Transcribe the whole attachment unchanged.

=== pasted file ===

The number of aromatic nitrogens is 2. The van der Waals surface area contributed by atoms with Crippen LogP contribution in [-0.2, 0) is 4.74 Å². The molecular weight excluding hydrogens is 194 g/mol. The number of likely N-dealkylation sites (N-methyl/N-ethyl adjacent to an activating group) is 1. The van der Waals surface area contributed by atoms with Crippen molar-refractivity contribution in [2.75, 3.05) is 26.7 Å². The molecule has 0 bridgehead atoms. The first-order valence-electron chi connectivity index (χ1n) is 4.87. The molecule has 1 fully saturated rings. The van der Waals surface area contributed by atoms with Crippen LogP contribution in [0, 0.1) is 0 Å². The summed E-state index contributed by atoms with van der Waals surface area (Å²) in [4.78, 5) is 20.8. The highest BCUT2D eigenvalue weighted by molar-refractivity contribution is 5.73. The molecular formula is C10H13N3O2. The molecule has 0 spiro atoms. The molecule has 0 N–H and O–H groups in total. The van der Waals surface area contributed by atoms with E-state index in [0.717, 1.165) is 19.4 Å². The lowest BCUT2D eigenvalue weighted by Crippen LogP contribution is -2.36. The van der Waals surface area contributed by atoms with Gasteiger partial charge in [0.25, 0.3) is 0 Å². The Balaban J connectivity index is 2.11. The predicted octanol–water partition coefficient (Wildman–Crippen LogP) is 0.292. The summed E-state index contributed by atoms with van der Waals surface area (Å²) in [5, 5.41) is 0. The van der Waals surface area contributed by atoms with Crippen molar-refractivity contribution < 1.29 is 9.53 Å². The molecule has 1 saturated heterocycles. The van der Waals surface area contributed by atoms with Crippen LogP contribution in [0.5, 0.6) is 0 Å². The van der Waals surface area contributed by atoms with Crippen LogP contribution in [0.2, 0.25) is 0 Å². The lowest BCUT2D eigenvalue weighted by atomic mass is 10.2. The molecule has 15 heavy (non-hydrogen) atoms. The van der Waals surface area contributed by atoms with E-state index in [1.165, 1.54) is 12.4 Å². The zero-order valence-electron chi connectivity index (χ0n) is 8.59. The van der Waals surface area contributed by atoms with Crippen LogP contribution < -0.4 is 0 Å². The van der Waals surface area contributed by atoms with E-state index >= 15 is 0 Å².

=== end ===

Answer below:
The number of aromatic nitrogens is 2. The van der Waals surface area contributed by atoms with Crippen LogP contribution in [-0.2, 0) is 4.74 Å². The molecular weight excluding hydrogens is 194 g/mol. The number of likely N-dealkylation sites (N-methyl/N-ethyl adjacent to an activating group) is 1. The van der Waals surface area contributed by atoms with Crippen molar-refractivity contribution in [2.75, 3.05) is 26.7 Å². The molecule has 0 bridgehead atoms. The first-order valence-electron chi connectivity index (χ1n) is 4.87. The molecule has 1 fully saturated rings. The van der Waals surface area contributed by atoms with Crippen LogP contribution in [0, 0.1) is 0 Å². The summed E-state index contributed by atoms with van der Waals surface area (Å²) in [4.78, 5) is 20.8. The highest BCUT2D eigenvalue weighted by molar-refractivity contribution is 5.73. The molecular formula is C10H13N3O2. The molecule has 0 spiro atoms. The molecule has 0 N–H and O–H groups in total. The van der Waals surface area contributed by atoms with E-state index in [0.717, 1.165) is 19.4 Å². The lowest BCUT2D eigenvalue weighted by Crippen LogP contribution is -2.36. The van der Waals surface area contributed by atoms with Gasteiger partial charge in [0.25, 0.3) is 0 Å². The Balaban J connectivity index is 2.11. The predicted octanol–water partition coefficient (Wildman–Crippen LogP) is 0.292. The summed E-state index contributed by atoms with van der Waals surface area (Å²) in [5, 5.41) is 0. The van der Waals surface area contributed by atoms with Crippen molar-refractivity contribution < 1.29 is 9.53 Å². The molecule has 1 saturated heterocycles. The van der Waals surface area contributed by atoms with Crippen LogP contribution in [0.5, 0.6) is 0 Å². The van der Waals surface area contributed by atoms with Crippen LogP contribution in [0.2, 0.25) is 0 Å². The lowest BCUT2D eigenvalue weighted by atomic mass is 10.2. The molecule has 15 heavy (non-hydrogen) atoms. The van der Waals surface area contributed by atoms with E-state index in [1.165, 1.54) is 12.4 Å². The zero-order valence-electron chi connectivity index (χ0n) is 8.59. The van der Waals surface area contributed by atoms with Crippen LogP contribution < -0.4 is 0 Å². The van der Waals surface area contributed by atoms with E-state index >= 15 is 0 Å².